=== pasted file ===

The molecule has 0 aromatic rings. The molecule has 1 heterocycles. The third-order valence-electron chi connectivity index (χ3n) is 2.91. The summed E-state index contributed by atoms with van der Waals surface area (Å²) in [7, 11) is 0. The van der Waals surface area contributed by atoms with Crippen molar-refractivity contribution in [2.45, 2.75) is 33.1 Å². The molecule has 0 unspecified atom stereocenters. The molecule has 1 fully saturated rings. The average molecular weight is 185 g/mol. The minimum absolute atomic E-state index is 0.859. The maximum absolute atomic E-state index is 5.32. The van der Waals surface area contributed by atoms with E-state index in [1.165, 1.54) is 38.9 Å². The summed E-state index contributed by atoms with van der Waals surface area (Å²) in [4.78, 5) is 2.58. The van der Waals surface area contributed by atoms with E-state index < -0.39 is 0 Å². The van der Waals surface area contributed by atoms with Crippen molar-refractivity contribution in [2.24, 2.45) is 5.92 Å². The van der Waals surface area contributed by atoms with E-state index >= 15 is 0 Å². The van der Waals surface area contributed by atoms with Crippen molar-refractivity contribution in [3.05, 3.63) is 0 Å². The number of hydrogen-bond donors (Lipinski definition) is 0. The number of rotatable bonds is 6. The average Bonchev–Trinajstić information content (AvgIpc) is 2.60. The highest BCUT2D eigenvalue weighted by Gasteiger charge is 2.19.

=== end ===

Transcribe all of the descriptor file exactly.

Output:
The molecule has 0 aromatic rings. The molecule has 1 heterocycles. The third-order valence-electron chi connectivity index (χ3n) is 2.91. The summed E-state index contributed by atoms with van der Waals surface area (Å²) in [7, 11) is 0. The van der Waals surface area contributed by atoms with Crippen molar-refractivity contribution in [2.45, 2.75) is 33.1 Å². The molecule has 0 unspecified atom stereocenters. The molecule has 1 fully saturated rings. The average molecular weight is 185 g/mol. The minimum absolute atomic E-state index is 0.859. The maximum absolute atomic E-state index is 5.32. The van der Waals surface area contributed by atoms with E-state index in [1.165, 1.54) is 38.9 Å². The summed E-state index contributed by atoms with van der Waals surface area (Å²) in [4.78, 5) is 2.58. The van der Waals surface area contributed by atoms with E-state index < -0.39 is 0 Å². The van der Waals surface area contributed by atoms with Crippen molar-refractivity contribution in [2.24, 2.45) is 5.92 Å². The van der Waals surface area contributed by atoms with E-state index >= 15 is 0 Å². The van der Waals surface area contributed by atoms with Crippen molar-refractivity contribution in [3.05, 3.63) is 0 Å². The number of hydrogen-bond donors (Lipinski definition) is 0. The number of rotatable bonds is 6. The average Bonchev–Trinajstić information content (AvgIpc) is 2.60. The highest BCUT2D eigenvalue weighted by Gasteiger charge is 2.19.